Kestel History, Family Crest & Coats of Arms

The illustrious surname Kestel finds its origin in the rocky, sea swept coastal area of southwestern England known as Cornwall. Although surnames were fairly widespread in medieval England, people were originally known only by a single name. The process by which hereditary surnames were adopted is extremely interesting. As populations grew, people began to assume an extra name to avoid confusion and to further identify themselves. Under the Feudal System of government, surnames evolved and they often reflected life on the manor and in the field. Lords and their tenants often became known by the name of the feudal territory they owned or lived on. Unlike most Celtic peoples, who favored patronymic names, the Cornish predominantly used local surnames. This was due to the heavy political and cultural influence of the English upon the Cornish People at the time that surnames first came into use. Local surnames were derived from where a person lived, held land, or was born. While many Cornish surnames of this sort appear to be topographic surnames, which were given to people who resided near physical features such as hills, streams, churches, or types of trees, many are actually habitation surnames derived from lost or unrecorded place names. The name Kestel is a local type of surname and the Kestel family lived in the county of Cornwall, in the village of Kestell.

Early Origins of the Kestel family

The surname Kestel was first found in Cornwall, where the family are known to have been resident at Kestell, in the parish of Egoshayle from the time of King John till the year 1737. [1]

"The manor of Kestell or Kestle in the [parish of Manccan, Cornwall], was formerly the property of a family thus named, and on which they had their seat. This family becoming extinct in the male line in 1719, the barton passed in moieties with two daughters, who married Langford and Penrose. " [2] Now known as Kestle and Kestle Mill, these hamlets are just south of Quintrell Downs.

"The manor of Pendavy, [in the parish of Egloshayle] which was formerly connected with the priory of Bodmin, was afterwards the property of the Kestel family, from whom it passed by marriage to that of Moyle, and by this family it was sold to the Usticks, by whom it was possessed in the days of Hals. It is now the property of Sir A. O. Molesworth. Kestel, which is so called from its having had on some of its lands, a camp, castle, or intrenchment, belonged so early as the reign of King John, to a family bearing its own name. In this family it continued until the year 1734, when it was sold by James Kestel, Esq." [2]

Early History of the Kestel family

This web page shows only a small excerpt of our Kestel research. Another 111 words (8 lines of text) covering the years 1199, 1216, 1737, 1272, 1307 and 1700 are included under the topic Early Kestel History in all our PDF Extended History products and printed products wherever possible.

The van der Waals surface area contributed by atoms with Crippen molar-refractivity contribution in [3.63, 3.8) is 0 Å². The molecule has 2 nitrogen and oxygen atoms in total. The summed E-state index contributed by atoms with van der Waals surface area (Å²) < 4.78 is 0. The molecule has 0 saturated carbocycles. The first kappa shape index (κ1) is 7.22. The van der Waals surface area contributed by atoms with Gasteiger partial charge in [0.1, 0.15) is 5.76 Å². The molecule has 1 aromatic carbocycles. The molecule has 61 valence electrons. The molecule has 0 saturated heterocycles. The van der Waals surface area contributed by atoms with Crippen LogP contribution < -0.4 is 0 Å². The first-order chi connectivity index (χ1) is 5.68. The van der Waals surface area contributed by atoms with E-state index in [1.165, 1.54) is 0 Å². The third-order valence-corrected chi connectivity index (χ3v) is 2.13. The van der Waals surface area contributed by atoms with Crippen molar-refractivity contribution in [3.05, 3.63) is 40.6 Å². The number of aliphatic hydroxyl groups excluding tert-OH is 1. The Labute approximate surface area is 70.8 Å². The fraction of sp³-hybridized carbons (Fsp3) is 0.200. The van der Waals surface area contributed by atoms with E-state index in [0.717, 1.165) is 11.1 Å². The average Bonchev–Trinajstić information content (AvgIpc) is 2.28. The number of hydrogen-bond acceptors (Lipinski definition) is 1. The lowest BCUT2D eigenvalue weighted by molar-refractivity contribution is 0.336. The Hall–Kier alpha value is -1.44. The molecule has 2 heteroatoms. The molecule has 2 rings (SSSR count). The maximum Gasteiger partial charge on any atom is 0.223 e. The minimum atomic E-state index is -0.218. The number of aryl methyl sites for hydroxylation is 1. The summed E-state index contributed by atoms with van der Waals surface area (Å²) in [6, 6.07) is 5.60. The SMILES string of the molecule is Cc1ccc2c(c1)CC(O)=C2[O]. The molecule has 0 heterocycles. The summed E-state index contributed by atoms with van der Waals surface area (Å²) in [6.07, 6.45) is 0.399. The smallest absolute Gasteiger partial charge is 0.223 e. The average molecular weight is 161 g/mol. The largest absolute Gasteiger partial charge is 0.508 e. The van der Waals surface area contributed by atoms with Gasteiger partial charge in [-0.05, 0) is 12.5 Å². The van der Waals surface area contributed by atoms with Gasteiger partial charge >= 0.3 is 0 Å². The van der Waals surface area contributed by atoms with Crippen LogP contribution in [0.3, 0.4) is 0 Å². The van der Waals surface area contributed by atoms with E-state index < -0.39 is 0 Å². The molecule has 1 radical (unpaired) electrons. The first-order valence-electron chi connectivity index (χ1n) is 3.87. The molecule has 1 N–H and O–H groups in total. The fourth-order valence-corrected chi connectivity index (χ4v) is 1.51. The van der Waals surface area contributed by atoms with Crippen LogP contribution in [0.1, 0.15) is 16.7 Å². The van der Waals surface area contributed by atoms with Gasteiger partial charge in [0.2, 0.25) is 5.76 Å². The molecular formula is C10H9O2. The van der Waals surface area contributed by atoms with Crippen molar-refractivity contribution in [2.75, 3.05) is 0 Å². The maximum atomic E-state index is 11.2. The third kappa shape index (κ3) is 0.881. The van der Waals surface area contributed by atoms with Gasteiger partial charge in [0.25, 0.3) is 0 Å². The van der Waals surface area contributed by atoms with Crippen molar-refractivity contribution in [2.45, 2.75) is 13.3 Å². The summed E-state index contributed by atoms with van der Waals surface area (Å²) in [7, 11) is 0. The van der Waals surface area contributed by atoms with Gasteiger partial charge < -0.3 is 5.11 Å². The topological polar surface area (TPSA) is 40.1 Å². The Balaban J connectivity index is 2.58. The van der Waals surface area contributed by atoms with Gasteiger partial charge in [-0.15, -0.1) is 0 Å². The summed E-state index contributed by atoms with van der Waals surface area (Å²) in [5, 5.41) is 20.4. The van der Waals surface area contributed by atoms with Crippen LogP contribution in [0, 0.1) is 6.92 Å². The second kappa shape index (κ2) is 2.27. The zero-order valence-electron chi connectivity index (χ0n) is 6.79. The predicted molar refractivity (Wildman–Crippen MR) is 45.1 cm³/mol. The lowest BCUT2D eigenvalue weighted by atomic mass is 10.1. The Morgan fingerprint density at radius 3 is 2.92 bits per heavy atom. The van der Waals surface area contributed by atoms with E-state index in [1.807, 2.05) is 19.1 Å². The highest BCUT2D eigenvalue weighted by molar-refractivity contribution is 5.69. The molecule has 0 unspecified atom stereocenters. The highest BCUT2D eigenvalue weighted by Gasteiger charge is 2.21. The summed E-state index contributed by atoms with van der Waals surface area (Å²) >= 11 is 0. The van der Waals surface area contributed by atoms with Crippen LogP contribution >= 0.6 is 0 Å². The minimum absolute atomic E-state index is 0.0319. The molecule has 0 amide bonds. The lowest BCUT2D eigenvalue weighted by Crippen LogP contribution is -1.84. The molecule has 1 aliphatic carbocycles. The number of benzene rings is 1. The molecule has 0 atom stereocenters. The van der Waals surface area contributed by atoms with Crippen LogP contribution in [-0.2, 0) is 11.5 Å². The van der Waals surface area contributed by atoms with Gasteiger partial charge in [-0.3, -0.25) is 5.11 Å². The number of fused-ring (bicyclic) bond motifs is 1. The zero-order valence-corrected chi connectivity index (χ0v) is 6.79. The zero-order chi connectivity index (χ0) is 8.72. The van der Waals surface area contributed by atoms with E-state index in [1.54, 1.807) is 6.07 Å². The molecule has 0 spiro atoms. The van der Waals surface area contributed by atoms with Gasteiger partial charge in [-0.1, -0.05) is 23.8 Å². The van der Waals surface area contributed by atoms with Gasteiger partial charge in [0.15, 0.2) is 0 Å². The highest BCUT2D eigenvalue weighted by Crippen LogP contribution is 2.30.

Kestel Spelling Variations

Cornish surnames are characterized by a multitude of spelling variations. The frequent changes in surnames are due to the fact that the Old and Middle English languages lacked definite spelling rules. The official court languages, which were Latin and French, were also influential on the spelling of a surname. Since the spelling of surnames was rarely consistent in medieval times, and scribes and church officials recorded names as they sounded rather than adhering to any specific spelling rules, it was common to find the same individual referred to with different spellings of their surname in the ancient chronicles. Moreover, a large number of foreign names were brought into England, which accelerated and accentuated the alterations to the spelling of various surnames. Lastly, spelling variations often resulted from the linguistic differences between the people of Cornwall and the rest of England. The Cornish spoke a unique Brythonic Celtic language which was first recorded in written documents during the 10th century. However, they became increasingly Anglicized, and Cornish became extinct as a spoken language in 1777, although it has been revived by Cornish patriots in the modern era. The name has been spelled Kestle, Kestell, Kestel, Kestelle, Kessel, Kessal and many more.

Early Notables of the Kestel family (pre 1700)

More information is included under the topic Early Kestel Notables in all our PDF Extended History products and printed products wherever possible.


United States Kestel migration to the United States +

An investigation of the immigration and passenger lists has revealed a number of people bearing the name Kestel:

Kestel Settlers in United States in the 18th Century
  • Van Kestel, who arrived in Pennsylvania in 1794 [3]


  1. ^ Lowe, Mark Anthony, Patronymica Britannica, A Dictionary of Family Names of the United Kingdom. London: John Russel Smith, 1860. Print.
  2. ^ Hutchins, Fortescue, The History of Cornwall, from the Earliest Records and Traditions to the Present Time. London: William Penaluna, 1824. Print
  3. ^ Filby, P. William, Meyer, Mary K., Passenger and immigration lists index : a guide to published arrival records of about 500,000 passengers who came to the United States and Canada in the seventeenth, eighteenth, and nineteenth centuries. 1982-1985 Cumulated Supplements in Four Volumes Detroit, Mich. : Gale Research Co., 1985, Print (ISBN 0-8103-1795-8)


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